Andrew Stiles describes “Ten Job-Destroying Regulations” from the Obama administration that will wipe out hundreds of thousands of jobs. Another job-killing regulation is the Obama administration’s recent demand that trucking companies employ alcoholics as truckers rather than assigning them to less safety-sensitive positions — a demand that will lead to costly lawsuits against trucking companies by accident victims, and thus discourage anyone from setting up new trucking companies.
Still another is the Obama EEOC’s current practice of suing some employers who consider applicants’ arrest records and criminal convictions in hiring — a practice it is now considering broadening, through agency guidance further restricting consideration of applicants’ criminal histories in hiring decisions. If you were thinking of starting a new business, wouldn’t you be less likely to do so if you thought you would have no freedom as to whom you could hire, and no freedom to consider someone’s dangerousness or the content of their character before hiring them? If you don’t hire a criminal, the EEOC may sue you for “disparate impact”; but if you do hire the criminal, you may later be sued under a state law for “negligent hiring” if the criminal harms someone on the job or while doing errands for your company.
The Obama Justice Department used the Americans with Disabilities Act (ADA) to attack new technologies that were helpful to disabled people (under the theory that they weren’t helpful enough, even though they were more helpful than pre-existing technologies), and is trying to use the ADA to regulate the Internet. It also has signed an international disabled-rights treaty that could undermine U.S. sovereignty.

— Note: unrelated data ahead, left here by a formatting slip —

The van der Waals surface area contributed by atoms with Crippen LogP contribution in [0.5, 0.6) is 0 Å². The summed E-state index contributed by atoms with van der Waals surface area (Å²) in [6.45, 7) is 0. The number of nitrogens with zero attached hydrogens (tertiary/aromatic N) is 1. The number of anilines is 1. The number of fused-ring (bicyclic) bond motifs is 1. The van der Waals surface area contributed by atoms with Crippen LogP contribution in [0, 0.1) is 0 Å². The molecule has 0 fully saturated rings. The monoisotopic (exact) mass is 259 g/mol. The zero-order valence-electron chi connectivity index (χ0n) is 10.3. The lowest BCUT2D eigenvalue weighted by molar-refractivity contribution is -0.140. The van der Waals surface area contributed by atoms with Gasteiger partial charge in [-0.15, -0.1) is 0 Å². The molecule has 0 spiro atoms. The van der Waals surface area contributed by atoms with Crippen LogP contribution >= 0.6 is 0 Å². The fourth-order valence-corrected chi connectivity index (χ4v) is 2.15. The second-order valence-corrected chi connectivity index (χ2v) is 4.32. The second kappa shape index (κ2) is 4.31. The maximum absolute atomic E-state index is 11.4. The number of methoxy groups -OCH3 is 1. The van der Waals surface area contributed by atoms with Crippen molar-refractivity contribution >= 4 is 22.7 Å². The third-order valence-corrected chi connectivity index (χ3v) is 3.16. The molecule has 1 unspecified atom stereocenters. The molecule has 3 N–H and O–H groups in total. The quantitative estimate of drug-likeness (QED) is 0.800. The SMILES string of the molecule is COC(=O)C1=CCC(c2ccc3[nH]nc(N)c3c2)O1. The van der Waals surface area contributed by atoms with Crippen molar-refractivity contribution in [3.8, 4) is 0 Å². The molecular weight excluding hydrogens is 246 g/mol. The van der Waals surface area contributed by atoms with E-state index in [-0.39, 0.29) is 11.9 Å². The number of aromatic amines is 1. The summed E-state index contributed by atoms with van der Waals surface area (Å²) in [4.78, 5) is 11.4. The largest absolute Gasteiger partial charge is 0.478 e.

Deferring to the Obama administration’s interpretation of the ADA, the most-liberal federal appeals court recently ruled against Chipotle in a lawsuit that will lead to hundreds of thousands of dollars in damages and attorney fees and a no-win, catch-22 situation for the company. To satisfy the Justice Department’s interpretation of the ADA, Chipotle must lower its employee counter tops to make them easier for disabled patrons to view. But to comply with worker-safety rules, it must keep counter tops high. (Ironically, the appeals court’s ruling in Antoninetti v. Chipotle conflicted with one of its own past rulings, violating the rule that one panel of an appeals court cannot contradict an earlier panel.)
We wrote earlier about how unemployment has risen due to Obama administration policies, and how perverse economic disincentives contained in the health care law will shrink the economy by at least 400,000 jobs, and more likely around 800,000 jobs.